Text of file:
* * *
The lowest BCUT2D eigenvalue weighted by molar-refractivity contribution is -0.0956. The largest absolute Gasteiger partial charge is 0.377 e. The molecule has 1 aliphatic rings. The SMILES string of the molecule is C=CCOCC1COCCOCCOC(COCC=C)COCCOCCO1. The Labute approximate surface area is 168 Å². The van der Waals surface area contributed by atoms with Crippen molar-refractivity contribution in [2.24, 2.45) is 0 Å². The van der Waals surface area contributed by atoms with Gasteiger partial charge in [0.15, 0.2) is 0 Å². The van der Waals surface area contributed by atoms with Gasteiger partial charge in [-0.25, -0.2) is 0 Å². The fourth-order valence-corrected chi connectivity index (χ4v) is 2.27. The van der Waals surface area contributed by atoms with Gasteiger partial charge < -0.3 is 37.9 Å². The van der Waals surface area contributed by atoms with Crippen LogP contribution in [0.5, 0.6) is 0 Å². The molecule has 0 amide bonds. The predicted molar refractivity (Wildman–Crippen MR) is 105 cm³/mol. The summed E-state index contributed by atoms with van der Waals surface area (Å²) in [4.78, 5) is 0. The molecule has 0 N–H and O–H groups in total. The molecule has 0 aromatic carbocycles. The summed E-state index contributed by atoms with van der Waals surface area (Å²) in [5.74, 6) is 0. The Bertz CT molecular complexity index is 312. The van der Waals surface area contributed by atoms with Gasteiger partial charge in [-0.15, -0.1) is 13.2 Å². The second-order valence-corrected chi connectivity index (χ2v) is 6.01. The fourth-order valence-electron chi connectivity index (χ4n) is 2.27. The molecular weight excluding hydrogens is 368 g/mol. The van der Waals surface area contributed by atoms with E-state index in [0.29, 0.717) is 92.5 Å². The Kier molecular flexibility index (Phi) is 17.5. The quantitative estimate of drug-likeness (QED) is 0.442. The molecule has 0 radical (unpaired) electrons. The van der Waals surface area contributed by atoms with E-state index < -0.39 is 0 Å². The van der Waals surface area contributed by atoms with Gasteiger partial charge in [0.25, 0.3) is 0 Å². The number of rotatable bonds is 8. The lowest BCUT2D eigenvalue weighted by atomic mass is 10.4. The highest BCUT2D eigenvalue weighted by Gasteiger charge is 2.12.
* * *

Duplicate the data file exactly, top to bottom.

The lowest BCUT2D eigenvalue weighted by molar-refractivity contribution is -0.0956. The largest absolute Gasteiger partial charge is 0.377 e. The molecule has 1 aliphatic rings. The SMILES string of the molecule is C=CCOCC1COCCOCCOC(COCC=C)COCCOCCO1. The Labute approximate surface area is 168 Å². The van der Waals surface area contributed by atoms with Crippen molar-refractivity contribution in [2.24, 2.45) is 0 Å². The van der Waals surface area contributed by atoms with Gasteiger partial charge in [0.15, 0.2) is 0 Å². The van der Waals surface area contributed by atoms with Gasteiger partial charge in [-0.25, -0.2) is 0 Å². The fourth-order valence-corrected chi connectivity index (χ4v) is 2.27. The van der Waals surface area contributed by atoms with Gasteiger partial charge < -0.3 is 37.9 Å². The van der Waals surface area contributed by atoms with Crippen LogP contribution in [0.5, 0.6) is 0 Å². The molecule has 0 amide bonds. The predicted molar refractivity (Wildman–Crippen MR) is 105 cm³/mol. The summed E-state index contributed by atoms with van der Waals surface area (Å²) in [4.78, 5) is 0. The molecule has 0 N–H and O–H groups in total. The molecule has 0 aromatic carbocycles. The summed E-state index contributed by atoms with van der Waals surface area (Å²) in [5.74, 6) is 0. The Bertz CT molecular complexity index is 312. The van der Waals surface area contributed by atoms with Gasteiger partial charge in [-0.15, -0.1) is 13.2 Å². The second-order valence-corrected chi connectivity index (χ2v) is 6.01. The fourth-order valence-electron chi connectivity index (χ4n) is 2.27. The molecular weight excluding hydrogens is 368 g/mol. The van der Waals surface area contributed by atoms with E-state index in [0.29, 0.717) is 92.5 Å². The Kier molecular flexibility index (Phi) is 17.5. The quantitative estimate of drug-likeness (QED) is 0.442. The molecule has 0 radical (unpaired) electrons. The van der Waals surface area contributed by atoms with E-state index < -0.39 is 0 Å². The van der Waals surface area contributed by atoms with Gasteiger partial charge in [0.25, 0.3) is 0 Å². The number of rotatable bonds is 8. The lowest BCUT2D eigenvalue weighted by atomic mass is 10.4. The highest BCUT2D eigenvalue weighted by Gasteiger charge is 2.12.